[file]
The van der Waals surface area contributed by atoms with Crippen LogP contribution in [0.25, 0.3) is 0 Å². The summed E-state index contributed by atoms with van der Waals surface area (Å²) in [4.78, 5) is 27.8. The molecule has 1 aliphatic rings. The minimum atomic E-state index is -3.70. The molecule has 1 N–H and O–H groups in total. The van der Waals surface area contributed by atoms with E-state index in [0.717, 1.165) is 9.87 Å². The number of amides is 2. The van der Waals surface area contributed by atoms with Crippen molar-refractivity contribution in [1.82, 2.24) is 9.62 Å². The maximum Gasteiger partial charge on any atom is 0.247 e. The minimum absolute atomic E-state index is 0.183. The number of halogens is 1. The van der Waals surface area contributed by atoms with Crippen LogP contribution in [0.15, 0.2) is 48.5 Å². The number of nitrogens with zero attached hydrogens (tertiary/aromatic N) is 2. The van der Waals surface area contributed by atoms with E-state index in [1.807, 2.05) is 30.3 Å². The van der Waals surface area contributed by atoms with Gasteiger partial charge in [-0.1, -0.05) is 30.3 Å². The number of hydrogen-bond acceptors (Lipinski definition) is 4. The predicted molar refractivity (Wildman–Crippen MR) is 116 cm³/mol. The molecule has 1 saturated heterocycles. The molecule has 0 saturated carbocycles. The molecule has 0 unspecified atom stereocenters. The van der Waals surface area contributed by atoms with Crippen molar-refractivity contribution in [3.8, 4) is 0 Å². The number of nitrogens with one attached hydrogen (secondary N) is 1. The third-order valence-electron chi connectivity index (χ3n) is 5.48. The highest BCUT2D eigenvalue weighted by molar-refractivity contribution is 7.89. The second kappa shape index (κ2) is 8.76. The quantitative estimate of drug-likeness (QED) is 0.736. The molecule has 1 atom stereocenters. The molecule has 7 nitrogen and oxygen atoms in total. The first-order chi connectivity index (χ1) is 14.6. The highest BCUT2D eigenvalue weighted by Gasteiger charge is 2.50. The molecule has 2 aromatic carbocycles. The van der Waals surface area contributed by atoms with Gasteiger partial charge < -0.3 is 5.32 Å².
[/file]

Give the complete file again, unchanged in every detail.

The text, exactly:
The van der Waals surface area contributed by atoms with Crippen LogP contribution in [0.25, 0.3) is 0 Å². The summed E-state index contributed by atoms with van der Waals surface area (Å²) in [4.78, 5) is 27.8. The molecule has 1 aliphatic rings. The minimum atomic E-state index is -3.70. The molecule has 1 N–H and O–H groups in total. The van der Waals surface area contributed by atoms with E-state index in [0.717, 1.165) is 9.87 Å². The number of amides is 2. The van der Waals surface area contributed by atoms with Crippen molar-refractivity contribution in [1.82, 2.24) is 9.62 Å². The maximum Gasteiger partial charge on any atom is 0.247 e. The minimum absolute atomic E-state index is 0.183. The number of halogens is 1. The van der Waals surface area contributed by atoms with Crippen LogP contribution in [0.15, 0.2) is 48.5 Å². The number of nitrogens with zero attached hydrogens (tertiary/aromatic N) is 2. The van der Waals surface area contributed by atoms with E-state index in [1.807, 2.05) is 30.3 Å². The van der Waals surface area contributed by atoms with Gasteiger partial charge in [-0.1, -0.05) is 30.3 Å². The number of hydrogen-bond acceptors (Lipinski definition) is 4. The predicted molar refractivity (Wildman–Crippen MR) is 116 cm³/mol. The molecule has 1 saturated heterocycles. The molecule has 0 saturated carbocycles. The molecule has 0 unspecified atom stereocenters. The van der Waals surface area contributed by atoms with Crippen molar-refractivity contribution in [3.8, 4) is 0 Å². The number of nitrogens with one attached hydrogen (secondary N) is 1. The third-order valence-electron chi connectivity index (χ3n) is 5.48. The highest BCUT2D eigenvalue weighted by molar-refractivity contribution is 7.89. The second kappa shape index (κ2) is 8.76. The quantitative estimate of drug-likeness (QED) is 0.736. The molecule has 1 atom stereocenters. The molecule has 7 nitrogen and oxygen atoms in total. The first-order chi connectivity index (χ1) is 14.6. The highest BCUT2D eigenvalue weighted by Gasteiger charge is 2.50. The molecule has 2 aromatic carbocycles. The van der Waals surface area contributed by atoms with Gasteiger partial charge < -0.3 is 5.32 Å².